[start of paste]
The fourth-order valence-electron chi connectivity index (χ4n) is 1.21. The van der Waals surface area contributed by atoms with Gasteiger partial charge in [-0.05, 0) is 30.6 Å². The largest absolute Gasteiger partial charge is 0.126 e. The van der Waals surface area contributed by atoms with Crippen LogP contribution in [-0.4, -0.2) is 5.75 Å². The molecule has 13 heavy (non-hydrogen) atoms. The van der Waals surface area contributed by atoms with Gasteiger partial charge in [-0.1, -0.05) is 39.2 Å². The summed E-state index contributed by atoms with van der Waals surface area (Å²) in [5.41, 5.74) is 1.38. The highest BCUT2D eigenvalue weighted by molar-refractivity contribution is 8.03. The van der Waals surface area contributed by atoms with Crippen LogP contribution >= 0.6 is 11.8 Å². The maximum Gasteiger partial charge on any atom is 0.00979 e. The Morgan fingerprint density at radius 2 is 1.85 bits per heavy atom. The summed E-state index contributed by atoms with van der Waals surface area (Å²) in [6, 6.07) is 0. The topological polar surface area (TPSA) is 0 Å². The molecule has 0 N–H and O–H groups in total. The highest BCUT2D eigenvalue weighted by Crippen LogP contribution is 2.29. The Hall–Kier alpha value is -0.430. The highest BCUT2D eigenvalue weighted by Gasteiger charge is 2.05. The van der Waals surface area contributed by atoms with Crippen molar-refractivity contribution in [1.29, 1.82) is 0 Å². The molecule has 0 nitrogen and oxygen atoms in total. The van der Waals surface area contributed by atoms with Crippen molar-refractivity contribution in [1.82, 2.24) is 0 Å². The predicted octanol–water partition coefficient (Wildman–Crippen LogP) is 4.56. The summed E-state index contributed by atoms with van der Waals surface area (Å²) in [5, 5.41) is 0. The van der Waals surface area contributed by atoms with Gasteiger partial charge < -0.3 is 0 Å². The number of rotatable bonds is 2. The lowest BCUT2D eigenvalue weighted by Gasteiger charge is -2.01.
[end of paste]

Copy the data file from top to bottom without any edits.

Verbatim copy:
The fourth-order valence-electron chi connectivity index (χ4n) is 1.21. The van der Waals surface area contributed by atoms with Gasteiger partial charge in [-0.05, 0) is 30.6 Å². The largest absolute Gasteiger partial charge is 0.126 e. The van der Waals surface area contributed by atoms with Crippen LogP contribution in [-0.4, -0.2) is 5.75 Å². The molecule has 13 heavy (non-hydrogen) atoms. The van der Waals surface area contributed by atoms with Gasteiger partial charge in [-0.1, -0.05) is 39.2 Å². The summed E-state index contributed by atoms with van der Waals surface area (Å²) in [5.41, 5.74) is 1.38. The highest BCUT2D eigenvalue weighted by molar-refractivity contribution is 8.03. The van der Waals surface area contributed by atoms with Crippen LogP contribution >= 0.6 is 11.8 Å². The maximum Gasteiger partial charge on any atom is 0.00979 e. The Morgan fingerprint density at radius 2 is 1.85 bits per heavy atom. The summed E-state index contributed by atoms with van der Waals surface area (Å²) in [6, 6.07) is 0. The topological polar surface area (TPSA) is 0 Å². The molecule has 0 N–H and O–H groups in total. The highest BCUT2D eigenvalue weighted by Crippen LogP contribution is 2.29. The Hall–Kier alpha value is -0.430. The highest BCUT2D eigenvalue weighted by Gasteiger charge is 2.05. The van der Waals surface area contributed by atoms with Crippen molar-refractivity contribution in [1.29, 1.82) is 0 Å². The molecule has 0 nitrogen and oxygen atoms in total. The van der Waals surface area contributed by atoms with Crippen molar-refractivity contribution in [1.82, 2.24) is 0 Å². The predicted octanol–water partition coefficient (Wildman–Crippen LogP) is 4.56. The summed E-state index contributed by atoms with van der Waals surface area (Å²) in [5, 5.41) is 0. The van der Waals surface area contributed by atoms with Gasteiger partial charge < -0.3 is 0 Å². The number of rotatable bonds is 2. The lowest BCUT2D eigenvalue weighted by Gasteiger charge is -2.01.